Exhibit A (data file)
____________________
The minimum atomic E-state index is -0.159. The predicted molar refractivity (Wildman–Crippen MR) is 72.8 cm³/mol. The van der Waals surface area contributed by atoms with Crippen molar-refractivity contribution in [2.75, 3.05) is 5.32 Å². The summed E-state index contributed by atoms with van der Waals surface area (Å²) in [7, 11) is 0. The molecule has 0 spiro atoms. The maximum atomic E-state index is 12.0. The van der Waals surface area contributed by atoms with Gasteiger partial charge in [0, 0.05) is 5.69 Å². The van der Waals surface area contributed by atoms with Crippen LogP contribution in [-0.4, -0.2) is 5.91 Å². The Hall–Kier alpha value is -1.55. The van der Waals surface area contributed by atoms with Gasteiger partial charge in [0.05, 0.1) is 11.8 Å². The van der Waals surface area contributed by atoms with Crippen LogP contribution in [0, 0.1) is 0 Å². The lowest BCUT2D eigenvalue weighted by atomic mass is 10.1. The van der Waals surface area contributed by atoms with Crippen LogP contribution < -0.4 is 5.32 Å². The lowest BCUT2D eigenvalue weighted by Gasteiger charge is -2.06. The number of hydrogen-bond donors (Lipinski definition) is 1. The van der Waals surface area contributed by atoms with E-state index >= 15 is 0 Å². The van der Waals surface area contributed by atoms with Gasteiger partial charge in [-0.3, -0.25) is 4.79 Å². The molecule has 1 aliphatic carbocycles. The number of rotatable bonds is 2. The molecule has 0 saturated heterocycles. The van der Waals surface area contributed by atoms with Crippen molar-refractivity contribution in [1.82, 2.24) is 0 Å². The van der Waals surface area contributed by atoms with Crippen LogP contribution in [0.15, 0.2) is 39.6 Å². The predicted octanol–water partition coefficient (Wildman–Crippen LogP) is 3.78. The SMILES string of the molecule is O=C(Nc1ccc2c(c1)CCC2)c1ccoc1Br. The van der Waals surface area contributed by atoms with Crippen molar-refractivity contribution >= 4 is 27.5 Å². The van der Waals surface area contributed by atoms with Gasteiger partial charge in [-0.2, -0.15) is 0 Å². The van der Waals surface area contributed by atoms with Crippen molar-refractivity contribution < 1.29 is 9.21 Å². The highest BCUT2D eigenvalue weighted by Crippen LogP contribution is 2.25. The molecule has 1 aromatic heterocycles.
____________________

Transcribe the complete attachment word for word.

The minimum atomic E-state index is -0.159. The predicted molar refractivity (Wildman–Crippen MR) is 72.8 cm³/mol. The van der Waals surface area contributed by atoms with Crippen molar-refractivity contribution in [2.75, 3.05) is 5.32 Å². The summed E-state index contributed by atoms with van der Waals surface area (Å²) in [7, 11) is 0. The molecule has 0 spiro atoms. The maximum atomic E-state index is 12.0. The van der Waals surface area contributed by atoms with Gasteiger partial charge in [0, 0.05) is 5.69 Å². The van der Waals surface area contributed by atoms with Crippen LogP contribution in [-0.4, -0.2) is 5.91 Å². The Hall–Kier alpha value is -1.55. The van der Waals surface area contributed by atoms with Gasteiger partial charge in [0.05, 0.1) is 11.8 Å². The van der Waals surface area contributed by atoms with Crippen LogP contribution in [0, 0.1) is 0 Å². The lowest BCUT2D eigenvalue weighted by atomic mass is 10.1. The van der Waals surface area contributed by atoms with Crippen LogP contribution < -0.4 is 5.32 Å². The lowest BCUT2D eigenvalue weighted by Gasteiger charge is -2.06. The number of hydrogen-bond donors (Lipinski definition) is 1. The van der Waals surface area contributed by atoms with E-state index >= 15 is 0 Å². The van der Waals surface area contributed by atoms with Gasteiger partial charge in [-0.3, -0.25) is 4.79 Å². The molecule has 1 aliphatic carbocycles. The number of rotatable bonds is 2. The molecule has 0 saturated heterocycles. The van der Waals surface area contributed by atoms with Crippen molar-refractivity contribution in [1.82, 2.24) is 0 Å². The van der Waals surface area contributed by atoms with Crippen LogP contribution in [0.15, 0.2) is 39.6 Å². The predicted octanol–water partition coefficient (Wildman–Crippen LogP) is 3.78. The SMILES string of the molecule is O=C(Nc1ccc2c(c1)CCC2)c1ccoc1Br. The van der Waals surface area contributed by atoms with Crippen molar-refractivity contribution >= 4 is 27.5 Å². The van der Waals surface area contributed by atoms with Gasteiger partial charge in [-0.2, -0.15) is 0 Å². The van der Waals surface area contributed by atoms with Crippen molar-refractivity contribution < 1.29 is 9.21 Å². The highest BCUT2D eigenvalue weighted by Crippen LogP contribution is 2.25. The molecule has 1 aromatic heterocycles.